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A longitudinal study of PTSD in a sample of adult mass-evacuated Kosovars, some of whom returned to their home country

Published online by Cambridge University Press:  16 April 2020

Göran Roth
Affiliation:
Section of Psychiatry, Department of Clinical Neuroscience, Karolinska Institutet, Karolinska University Hospital Huddinge, M56, 141 86 Stockholm, Sweden
Solvig Ekblad
Affiliation:
Section of Psychiatry, Department of Clinical Neuroscience, Karolinska Institutet, Karolinska University Hospital Huddinge, M56, 141 86 Stockholm, Sweden National Institute for Psychosocial Medicine, Unit for Immigrant Environment and Health, Stockholm, Sweden
Hans Ågren
Affiliation:
Section of Psychiatry, Department of Clinical Neuroscience, Karolinska Institutet, Karolinska University Hospital Huddinge, M56, 141 86 Stockholm, Sweden
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Abstract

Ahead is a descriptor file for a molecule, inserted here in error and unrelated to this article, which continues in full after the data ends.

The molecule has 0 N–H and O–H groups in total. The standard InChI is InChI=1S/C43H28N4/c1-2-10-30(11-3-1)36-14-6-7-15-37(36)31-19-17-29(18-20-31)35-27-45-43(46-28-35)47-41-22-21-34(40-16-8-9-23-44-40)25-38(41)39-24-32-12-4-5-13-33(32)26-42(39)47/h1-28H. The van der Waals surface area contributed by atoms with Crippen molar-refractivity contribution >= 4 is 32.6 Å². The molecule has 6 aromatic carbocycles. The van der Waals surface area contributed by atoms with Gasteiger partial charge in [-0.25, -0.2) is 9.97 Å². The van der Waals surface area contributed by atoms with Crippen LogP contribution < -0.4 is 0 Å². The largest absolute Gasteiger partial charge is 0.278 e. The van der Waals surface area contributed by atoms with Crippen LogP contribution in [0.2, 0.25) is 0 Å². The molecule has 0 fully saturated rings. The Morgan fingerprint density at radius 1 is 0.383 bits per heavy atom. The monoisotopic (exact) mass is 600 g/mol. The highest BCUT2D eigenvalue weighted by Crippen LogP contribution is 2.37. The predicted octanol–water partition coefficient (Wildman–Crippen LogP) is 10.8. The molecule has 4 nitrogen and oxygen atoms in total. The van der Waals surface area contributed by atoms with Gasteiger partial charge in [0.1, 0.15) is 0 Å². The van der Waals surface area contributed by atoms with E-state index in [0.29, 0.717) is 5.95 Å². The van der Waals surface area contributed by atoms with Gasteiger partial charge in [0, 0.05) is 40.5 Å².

PTSD among a sample of mass-evacuated adults from Kosovo was studied using a prospective design with a baseline study and follow-ups at 3 and 6 months in Sweden, and with an additional follow-up after 1.5 years in both Sweden and Kosovo. Trauma events and PTSD-related symptoms were measured by the Harvard Trauma Questionnaire (HTQ). At the additional follow-up after 1.5 years the same measure (HTQ) was used as well as clinical diagnostic interviews with the SCID instrument and measurement of saliva cortisol levels. Thirty-seven percent had PTSD-related symptoms at baseline. Morbidity increased at the three follow-ups. About 80% of the participants had PTSD at the additional follow-up after 1.5 years. The HTQ results were confirmed by clinical diagnoses and the participants diagnosed with PTSD also had low saliva cortisol levels. The results are discussed in terms of trauma, time needed to develop PTSD, post-migration stress and selection mechanisms.

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